Read and discuss a variety of books exploring how to create a more civil and engaged community. Join Mary Dumas on the third Wednesday of the month from noon to 1:30. Authors DO NOT attend. Meetings are in the Readings Gallery -- brown bag lunches are encouraged. Anyone interested in exploring their role as an engaged citizen is welcome.
For a list of terms and ideas that the Engaged Citizens Book Group uses to select titles, click here.
Wednesday, May 16th, noon
In the 1920s, the richest people per capita in the world were members of the Osage Nation in Oklahoma. After oil was discovered beneath their land, the Osage rode in chauffeured automobiles, built mansions, and sent their children to study in Europe. Then, one by one, the Osage began to be killed off.
Wednesday, June 20th, noon
In the winter of 1885, decorated war hero Colonel Allen Forrester leads a small band of men on an expedition that has been deemed impossible: to venture up the Wolverine River and pierce the vast, untamed Alaska Territory. Leaving behind Sophie, his newly pregnant wife, Colonel Forrester records his extraordinary experiences in hopes that his journal will reach her if he doesn't return--once he passes beyond the edge of the known world, there's no telling what awaits him.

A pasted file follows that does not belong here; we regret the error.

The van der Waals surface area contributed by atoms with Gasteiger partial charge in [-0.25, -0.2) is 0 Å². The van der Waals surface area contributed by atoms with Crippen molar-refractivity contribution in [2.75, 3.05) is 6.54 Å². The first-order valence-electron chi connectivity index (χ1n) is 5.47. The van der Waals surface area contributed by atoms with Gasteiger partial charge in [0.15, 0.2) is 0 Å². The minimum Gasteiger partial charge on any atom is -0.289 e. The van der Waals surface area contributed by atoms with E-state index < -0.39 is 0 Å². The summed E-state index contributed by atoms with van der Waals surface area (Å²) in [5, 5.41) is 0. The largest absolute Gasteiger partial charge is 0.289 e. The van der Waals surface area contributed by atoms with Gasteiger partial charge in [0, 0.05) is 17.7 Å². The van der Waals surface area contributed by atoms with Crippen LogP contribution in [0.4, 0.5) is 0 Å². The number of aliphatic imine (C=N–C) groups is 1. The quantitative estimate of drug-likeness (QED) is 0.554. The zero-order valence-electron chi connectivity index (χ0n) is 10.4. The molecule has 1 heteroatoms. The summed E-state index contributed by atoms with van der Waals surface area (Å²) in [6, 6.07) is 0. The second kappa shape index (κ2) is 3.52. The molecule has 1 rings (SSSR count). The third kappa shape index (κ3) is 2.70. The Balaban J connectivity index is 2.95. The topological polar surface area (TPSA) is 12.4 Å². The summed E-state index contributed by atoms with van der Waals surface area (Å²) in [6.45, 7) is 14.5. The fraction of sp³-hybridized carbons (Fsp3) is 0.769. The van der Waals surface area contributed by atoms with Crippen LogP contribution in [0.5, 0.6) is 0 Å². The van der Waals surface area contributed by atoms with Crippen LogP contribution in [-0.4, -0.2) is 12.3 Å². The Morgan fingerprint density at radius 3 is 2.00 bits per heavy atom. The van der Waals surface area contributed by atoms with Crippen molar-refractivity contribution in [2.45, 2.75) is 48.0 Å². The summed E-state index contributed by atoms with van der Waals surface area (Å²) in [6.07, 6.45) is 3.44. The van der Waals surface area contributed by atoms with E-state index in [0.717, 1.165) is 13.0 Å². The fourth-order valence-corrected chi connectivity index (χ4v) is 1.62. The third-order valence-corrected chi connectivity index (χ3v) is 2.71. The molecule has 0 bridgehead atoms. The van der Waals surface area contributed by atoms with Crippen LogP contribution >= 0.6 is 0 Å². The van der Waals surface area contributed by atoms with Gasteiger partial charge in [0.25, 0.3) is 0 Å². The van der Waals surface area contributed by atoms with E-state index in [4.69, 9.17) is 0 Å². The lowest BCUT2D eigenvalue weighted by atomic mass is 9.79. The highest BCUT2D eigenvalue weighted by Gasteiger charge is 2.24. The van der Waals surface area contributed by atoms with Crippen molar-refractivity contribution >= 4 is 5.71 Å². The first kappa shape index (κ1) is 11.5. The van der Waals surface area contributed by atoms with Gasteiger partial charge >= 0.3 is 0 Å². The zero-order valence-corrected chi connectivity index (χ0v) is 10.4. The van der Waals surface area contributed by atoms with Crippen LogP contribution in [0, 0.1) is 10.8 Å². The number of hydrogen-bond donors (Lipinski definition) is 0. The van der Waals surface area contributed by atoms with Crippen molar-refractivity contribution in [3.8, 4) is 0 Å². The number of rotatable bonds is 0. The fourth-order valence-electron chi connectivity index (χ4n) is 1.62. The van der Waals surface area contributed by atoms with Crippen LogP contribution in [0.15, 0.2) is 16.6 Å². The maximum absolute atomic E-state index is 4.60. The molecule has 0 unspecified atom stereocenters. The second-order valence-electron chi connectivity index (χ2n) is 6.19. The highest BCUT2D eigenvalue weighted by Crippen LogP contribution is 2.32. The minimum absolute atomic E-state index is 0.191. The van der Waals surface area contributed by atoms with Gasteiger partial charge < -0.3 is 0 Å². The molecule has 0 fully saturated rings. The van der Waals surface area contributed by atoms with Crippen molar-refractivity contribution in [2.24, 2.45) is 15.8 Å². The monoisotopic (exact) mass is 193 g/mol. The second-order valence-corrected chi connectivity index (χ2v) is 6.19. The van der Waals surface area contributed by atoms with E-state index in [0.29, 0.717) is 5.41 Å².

Wednesday, July 18th, noon
The International Monetary Fund, other major institutions like the World Bank, and global trade agreements have often harmed the developing nations they are supposedly helping. Yet globalization today continues to be mismanaged, and now the harms--exemplified by the rampant inequality to which it has contributed--have come home to roost in the United States and the rest of the developed world as well, reflected in growing political unrest.
Wednesday, August 15th, noon
What are the elementary ingredients of the world? Do time and space exist? And what exactly is reality? In elegant and accessible prose, theoretical physicist Carlo Rovelli leads us on a wondrous journey from Democritus to Einstein, from Michael Faraday to gravitational waves, and from classical physics to his own work in quantum gravity.